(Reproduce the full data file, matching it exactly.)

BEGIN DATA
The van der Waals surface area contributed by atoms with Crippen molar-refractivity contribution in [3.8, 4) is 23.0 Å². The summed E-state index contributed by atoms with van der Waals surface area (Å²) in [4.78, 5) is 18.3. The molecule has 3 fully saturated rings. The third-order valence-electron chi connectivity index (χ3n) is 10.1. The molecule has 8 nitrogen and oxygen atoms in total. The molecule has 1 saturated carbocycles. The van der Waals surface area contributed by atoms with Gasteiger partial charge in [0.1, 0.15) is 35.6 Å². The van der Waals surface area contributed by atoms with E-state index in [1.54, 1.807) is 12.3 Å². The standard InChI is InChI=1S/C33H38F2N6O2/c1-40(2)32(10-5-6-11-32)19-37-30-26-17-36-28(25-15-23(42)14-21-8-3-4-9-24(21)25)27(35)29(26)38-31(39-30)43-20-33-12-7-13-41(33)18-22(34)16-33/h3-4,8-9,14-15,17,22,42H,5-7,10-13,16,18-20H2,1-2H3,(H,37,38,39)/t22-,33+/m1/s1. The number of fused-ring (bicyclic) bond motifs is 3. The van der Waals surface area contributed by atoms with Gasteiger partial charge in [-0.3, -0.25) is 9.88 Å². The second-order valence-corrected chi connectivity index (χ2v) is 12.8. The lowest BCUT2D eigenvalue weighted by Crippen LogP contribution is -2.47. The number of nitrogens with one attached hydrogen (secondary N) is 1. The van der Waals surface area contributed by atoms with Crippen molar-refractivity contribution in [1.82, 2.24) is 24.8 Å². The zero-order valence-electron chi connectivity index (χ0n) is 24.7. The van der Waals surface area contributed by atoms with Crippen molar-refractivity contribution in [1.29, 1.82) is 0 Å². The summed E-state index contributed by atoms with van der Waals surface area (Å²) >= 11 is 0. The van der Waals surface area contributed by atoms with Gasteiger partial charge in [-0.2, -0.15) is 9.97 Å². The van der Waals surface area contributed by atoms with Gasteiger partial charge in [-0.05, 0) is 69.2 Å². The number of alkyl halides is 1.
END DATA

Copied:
The van der Waals surface area contributed by atoms with Crippen molar-refractivity contribution in [3.8, 4) is 23.0 Å². The summed E-state index contributed by atoms with van der Waals surface area (Å²) in [4.78, 5) is 18.3. The molecule has 3 fully saturated rings. The third-order valence-electron chi connectivity index (χ3n) is 10.1. The molecule has 8 nitrogen and oxygen atoms in total. The molecule has 1 saturated carbocycles. The van der Waals surface area contributed by atoms with Gasteiger partial charge in [0.1, 0.15) is 35.6 Å². The van der Waals surface area contributed by atoms with E-state index in [1.54, 1.807) is 12.3 Å². The standard InChI is InChI=1S/C33H38F2N6O2/c1-40(2)32(10-5-6-11-32)19-37-30-26-17-36-28(25-15-23(42)14-21-8-3-4-9-24(21)25)27(35)29(26)38-31(39-30)43-20-33-12-7-13-41(33)18-22(34)16-33/h3-4,8-9,14-15,17,22,42H,5-7,10-13,16,18-20H2,1-2H3,(H,37,38,39)/t22-,33+/m1/s1. The number of fused-ring (bicyclic) bond motifs is 3. The van der Waals surface area contributed by atoms with Gasteiger partial charge in [-0.3, -0.25) is 9.88 Å². The second-order valence-corrected chi connectivity index (χ2v) is 12.8. The lowest BCUT2D eigenvalue weighted by Crippen LogP contribution is -2.47. The number of nitrogens with one attached hydrogen (secondary N) is 1. The van der Waals surface area contributed by atoms with Crippen molar-refractivity contribution in [1.82, 2.24) is 24.8 Å². The zero-order valence-electron chi connectivity index (χ0n) is 24.7. The van der Waals surface area contributed by atoms with Crippen molar-refractivity contribution in [1.29, 1.82) is 0 Å². The summed E-state index contributed by atoms with van der Waals surface area (Å²) >= 11 is 0. The van der Waals surface area contributed by atoms with Gasteiger partial charge in [-0.2, -0.15) is 9.97 Å². The van der Waals surface area contributed by atoms with Gasteiger partial charge in [-0.05, 0) is 69.2 Å². The number of alkyl halides is 1.